James Bond: Quantum of Solace
Quantum of Solace is the future of cinema, a movie whose splashiest scenes are tailored to the dimension of big screens. It opens with the camera zooming like a cruise missile, skimming the surface of the sea as it hurtles toward the Italian coast. There, on a winding road in his Aston Martin, James Bond outmaneuvers his high-speed pursuers in trucks and cars; the cameras put viewers in the midst of chaos, careening amid the splintered metal and shattered glass. Its like being immersed in a video game for giants.
Just imagine some dweeb downloading Quantum of Solace onto his cell phone! In the future the experience of major motion pictures, the event movies, must be at a level that cant be fully enjoyed at home or on the run. Quantum demands to be seen the first time in movie theatersthe Blu-Ray disc can wait.
The new Bond movie picks up where Casino Royale, its predecessor, left off. Daniel Craig reprises his role as the implacable and angry 007, playing it for real, not bracketed by quotation marks of irony. The action sequences are a little fantastic but he exits them bruised, cut and battered. Versatile and talented director Mark Forster (Monsters Ball, The Kite Runner) is new to the Bond world, attracted by the thorough revamping of Casino Royale, whichin the most successful movie franchise reboot everbrought Bond back to Earth and out of the cartoon clouds where the series had drifted for decades. Quantum of Solace is even bettershorter, punchier in rhythm and without a wasted moment.
Quantum of Solace was inspired by a short story from Bond creator Ian Fleming, more because someone thought the title sounded cool than for content. Contemporary in theme, it features a slippery villain, Dominic Greene (Mathieu Amalric), ostensibly a transnational corporate hero, a venture philanthropist saving the world from global warming. Its all greenwash of the most toxic brand. Greenes corporation is a mask for the hidden masters of the global economy, for whom so-called developing nations are nothing but pools of cheap factory labor. In one of the many well-turned asides that define character and scenario in rapid strokes, Greene references Haiti, specifically the Roman Catholic priest who became president and tried to raise the minimum wage to a dollar a day. Greene credits himself with overthrowing the reformer. Look at what we did to this country, he says proudly, surveying the crowded streets of poverty. Unlike the grotesque monsters of earlier Bond cycles, Greene is a deceptively mild and relaxed villain, the sort of friendly chap who pals around with Bill Clinton and delivers sanctimonious speeches at international conferences. His villainy is scarcely less realistic than the agendas of many CEOs.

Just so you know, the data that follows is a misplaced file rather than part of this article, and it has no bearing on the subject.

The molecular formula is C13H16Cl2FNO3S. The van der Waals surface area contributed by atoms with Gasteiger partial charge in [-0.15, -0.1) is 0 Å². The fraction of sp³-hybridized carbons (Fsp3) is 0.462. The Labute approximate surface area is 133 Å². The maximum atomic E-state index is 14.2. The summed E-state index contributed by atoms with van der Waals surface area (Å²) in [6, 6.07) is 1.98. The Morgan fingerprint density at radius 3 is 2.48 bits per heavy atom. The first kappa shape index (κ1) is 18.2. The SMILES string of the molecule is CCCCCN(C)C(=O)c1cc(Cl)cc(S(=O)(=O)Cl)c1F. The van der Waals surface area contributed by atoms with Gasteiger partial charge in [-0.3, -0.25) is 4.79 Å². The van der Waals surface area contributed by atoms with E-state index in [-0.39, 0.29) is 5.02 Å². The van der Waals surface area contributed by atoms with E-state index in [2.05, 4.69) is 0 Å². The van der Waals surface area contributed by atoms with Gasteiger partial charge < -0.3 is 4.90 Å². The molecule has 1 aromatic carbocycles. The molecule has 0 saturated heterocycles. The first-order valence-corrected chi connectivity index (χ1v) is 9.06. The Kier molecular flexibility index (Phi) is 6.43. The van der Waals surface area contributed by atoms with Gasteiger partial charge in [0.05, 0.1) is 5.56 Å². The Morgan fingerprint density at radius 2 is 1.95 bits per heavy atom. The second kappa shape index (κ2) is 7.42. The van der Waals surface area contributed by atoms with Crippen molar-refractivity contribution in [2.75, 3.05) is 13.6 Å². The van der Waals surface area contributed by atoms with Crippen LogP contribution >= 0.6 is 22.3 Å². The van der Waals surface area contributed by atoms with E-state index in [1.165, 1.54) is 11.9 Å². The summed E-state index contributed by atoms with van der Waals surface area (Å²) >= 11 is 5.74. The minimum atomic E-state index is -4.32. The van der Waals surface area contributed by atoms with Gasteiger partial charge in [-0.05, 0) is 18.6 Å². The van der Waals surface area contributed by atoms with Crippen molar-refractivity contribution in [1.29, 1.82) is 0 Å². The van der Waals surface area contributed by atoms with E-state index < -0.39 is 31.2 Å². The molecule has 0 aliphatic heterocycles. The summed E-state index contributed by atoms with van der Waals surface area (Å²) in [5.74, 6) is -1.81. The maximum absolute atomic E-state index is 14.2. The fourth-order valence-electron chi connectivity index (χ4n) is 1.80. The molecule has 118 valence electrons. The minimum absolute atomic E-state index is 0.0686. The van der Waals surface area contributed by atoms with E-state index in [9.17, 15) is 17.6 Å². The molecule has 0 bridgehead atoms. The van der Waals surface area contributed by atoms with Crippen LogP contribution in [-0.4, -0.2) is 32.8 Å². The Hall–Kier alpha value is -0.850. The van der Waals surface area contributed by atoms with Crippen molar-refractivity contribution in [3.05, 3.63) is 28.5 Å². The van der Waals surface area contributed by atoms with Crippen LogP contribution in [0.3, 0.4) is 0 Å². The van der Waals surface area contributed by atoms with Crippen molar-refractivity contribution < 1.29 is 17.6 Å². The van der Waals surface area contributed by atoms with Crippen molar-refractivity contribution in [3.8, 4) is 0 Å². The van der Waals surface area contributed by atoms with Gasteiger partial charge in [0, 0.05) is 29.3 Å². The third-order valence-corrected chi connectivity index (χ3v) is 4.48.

Greenes current scheme involves installing an exiled general as president of Bolivia in a CIA-backed coupall to gain control of the countrys water resources. The plot sends Bond across continents faster than a bullet train on bone shattering foot chases over the slippery tile roofs of Sienna, splashing speedboat chases in Port-au-Prince harbor and a dogfight in propeller powered planes amid the treacherous peaks of the Andes.
This years Bond girl, Camille (Olga Kurylenko), a dark and exotic beauty of Russian-Bolivian heritage, is pursuing Greenes puppet general in her own vengeance quest. Judi Dench returns, playing M with the regal disdain of Her Majesty in a very bad mood. Shes concerned that 007 has become a rogue agent. After all, the road he travels is paved with the bones of those who stood in his way.
While Quantum of Solace represents the future of cinema with its splashy choreography of big screen violence, it also taps into a long tradition that began with Les Vampires and The Testament of Dr. Mabuse and led to North by Northwest and Raiders of the Lost Ark. Its pure cinema, all forward motion and minimal dialogue, a kinetic contest of opposing wills mounted with heart-thumping action and eye-popping special effects in a funhouse mirror of the real world. Quantum of Solace is the best Bond yet.